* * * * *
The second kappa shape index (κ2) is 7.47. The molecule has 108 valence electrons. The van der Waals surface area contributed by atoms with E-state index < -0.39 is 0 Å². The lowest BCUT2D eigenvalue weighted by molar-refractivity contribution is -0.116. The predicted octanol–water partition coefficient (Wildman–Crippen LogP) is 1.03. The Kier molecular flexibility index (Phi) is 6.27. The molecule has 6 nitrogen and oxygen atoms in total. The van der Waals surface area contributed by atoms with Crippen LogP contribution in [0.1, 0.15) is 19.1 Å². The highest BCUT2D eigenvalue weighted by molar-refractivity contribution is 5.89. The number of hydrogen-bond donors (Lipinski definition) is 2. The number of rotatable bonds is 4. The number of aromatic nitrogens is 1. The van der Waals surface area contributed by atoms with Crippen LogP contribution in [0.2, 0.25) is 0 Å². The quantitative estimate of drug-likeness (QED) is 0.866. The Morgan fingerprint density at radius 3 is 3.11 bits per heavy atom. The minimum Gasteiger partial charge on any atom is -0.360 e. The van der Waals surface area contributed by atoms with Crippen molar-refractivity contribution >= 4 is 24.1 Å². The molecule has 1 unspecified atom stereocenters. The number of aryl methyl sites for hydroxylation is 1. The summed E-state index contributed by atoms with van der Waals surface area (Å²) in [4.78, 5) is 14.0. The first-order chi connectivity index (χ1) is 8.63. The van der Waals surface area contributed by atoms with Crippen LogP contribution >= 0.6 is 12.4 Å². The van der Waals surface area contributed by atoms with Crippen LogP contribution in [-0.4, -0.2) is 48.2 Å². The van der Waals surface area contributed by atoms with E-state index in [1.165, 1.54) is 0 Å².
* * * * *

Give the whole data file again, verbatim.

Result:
The second kappa shape index (κ2) is 7.47. The molecule has 108 valence electrons. The van der Waals surface area contributed by atoms with E-state index < -0.39 is 0 Å². The lowest BCUT2D eigenvalue weighted by molar-refractivity contribution is -0.116. The predicted octanol–water partition coefficient (Wildman–Crippen LogP) is 1.03. The Kier molecular flexibility index (Phi) is 6.27. The molecule has 6 nitrogen and oxygen atoms in total. The van der Waals surface area contributed by atoms with Crippen LogP contribution in [0.1, 0.15) is 19.1 Å². The highest BCUT2D eigenvalue weighted by molar-refractivity contribution is 5.89. The number of hydrogen-bond donors (Lipinski definition) is 2. The number of rotatable bonds is 4. The number of aromatic nitrogens is 1. The van der Waals surface area contributed by atoms with Crippen LogP contribution in [0.2, 0.25) is 0 Å². The quantitative estimate of drug-likeness (QED) is 0.866. The Morgan fingerprint density at radius 3 is 3.11 bits per heavy atom. The minimum Gasteiger partial charge on any atom is -0.360 e. The van der Waals surface area contributed by atoms with Crippen molar-refractivity contribution >= 4 is 24.1 Å². The molecule has 1 unspecified atom stereocenters. The number of aryl methyl sites for hydroxylation is 1. The summed E-state index contributed by atoms with van der Waals surface area (Å²) in [4.78, 5) is 14.0. The first-order chi connectivity index (χ1) is 8.63. The van der Waals surface area contributed by atoms with Crippen LogP contribution >= 0.6 is 12.4 Å². The van der Waals surface area contributed by atoms with Crippen LogP contribution in [-0.4, -0.2) is 48.2 Å². The van der Waals surface area contributed by atoms with E-state index in [1.165, 1.54) is 0 Å².